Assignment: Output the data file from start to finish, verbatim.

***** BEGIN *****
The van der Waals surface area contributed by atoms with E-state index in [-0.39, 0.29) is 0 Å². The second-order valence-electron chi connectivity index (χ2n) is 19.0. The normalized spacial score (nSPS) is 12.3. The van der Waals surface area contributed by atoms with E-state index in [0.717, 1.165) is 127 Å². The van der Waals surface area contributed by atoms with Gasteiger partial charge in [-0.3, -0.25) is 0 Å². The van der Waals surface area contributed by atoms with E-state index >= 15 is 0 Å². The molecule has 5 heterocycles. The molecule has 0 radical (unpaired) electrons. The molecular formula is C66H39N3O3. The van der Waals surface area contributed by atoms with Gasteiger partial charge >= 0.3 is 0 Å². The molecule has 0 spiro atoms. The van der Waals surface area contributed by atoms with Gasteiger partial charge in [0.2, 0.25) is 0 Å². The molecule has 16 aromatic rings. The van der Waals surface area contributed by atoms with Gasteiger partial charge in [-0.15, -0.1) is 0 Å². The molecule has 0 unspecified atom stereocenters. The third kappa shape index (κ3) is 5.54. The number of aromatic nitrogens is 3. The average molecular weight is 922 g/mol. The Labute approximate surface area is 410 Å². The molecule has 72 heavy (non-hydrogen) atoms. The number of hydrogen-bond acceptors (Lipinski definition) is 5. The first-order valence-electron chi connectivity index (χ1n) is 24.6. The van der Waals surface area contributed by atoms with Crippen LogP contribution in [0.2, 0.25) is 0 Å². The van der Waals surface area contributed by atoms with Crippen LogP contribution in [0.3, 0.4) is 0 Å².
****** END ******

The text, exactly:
The van der Waals surface area contributed by atoms with E-state index in [-0.39, 0.29) is 0 Å². The second-order valence-electron chi connectivity index (χ2n) is 19.0. The normalized spacial score (nSPS) is 12.3. The van der Waals surface area contributed by atoms with E-state index in [0.717, 1.165) is 127 Å². The van der Waals surface area contributed by atoms with Gasteiger partial charge in [-0.3, -0.25) is 0 Å². The van der Waals surface area contributed by atoms with E-state index >= 15 is 0 Å². The molecule has 5 heterocycles. The molecule has 0 radical (unpaired) electrons. The molecular formula is C66H39N3O3. The van der Waals surface area contributed by atoms with Gasteiger partial charge >= 0.3 is 0 Å². The molecule has 0 spiro atoms. The van der Waals surface area contributed by atoms with Gasteiger partial charge in [0.2, 0.25) is 0 Å². The molecule has 16 aromatic rings. The van der Waals surface area contributed by atoms with Gasteiger partial charge in [-0.15, -0.1) is 0 Å². The molecule has 0 unspecified atom stereocenters. The third kappa shape index (κ3) is 5.54. The number of aromatic nitrogens is 3. The average molecular weight is 922 g/mol. The Labute approximate surface area is 410 Å². The molecule has 72 heavy (non-hydrogen) atoms. The number of hydrogen-bond acceptors (Lipinski definition) is 5. The first-order valence-electron chi connectivity index (χ1n) is 24.6. The van der Waals surface area contributed by atoms with Crippen LogP contribution in [0.2, 0.25) is 0 Å². The van der Waals surface area contributed by atoms with Crippen LogP contribution in [0.3, 0.4) is 0 Å².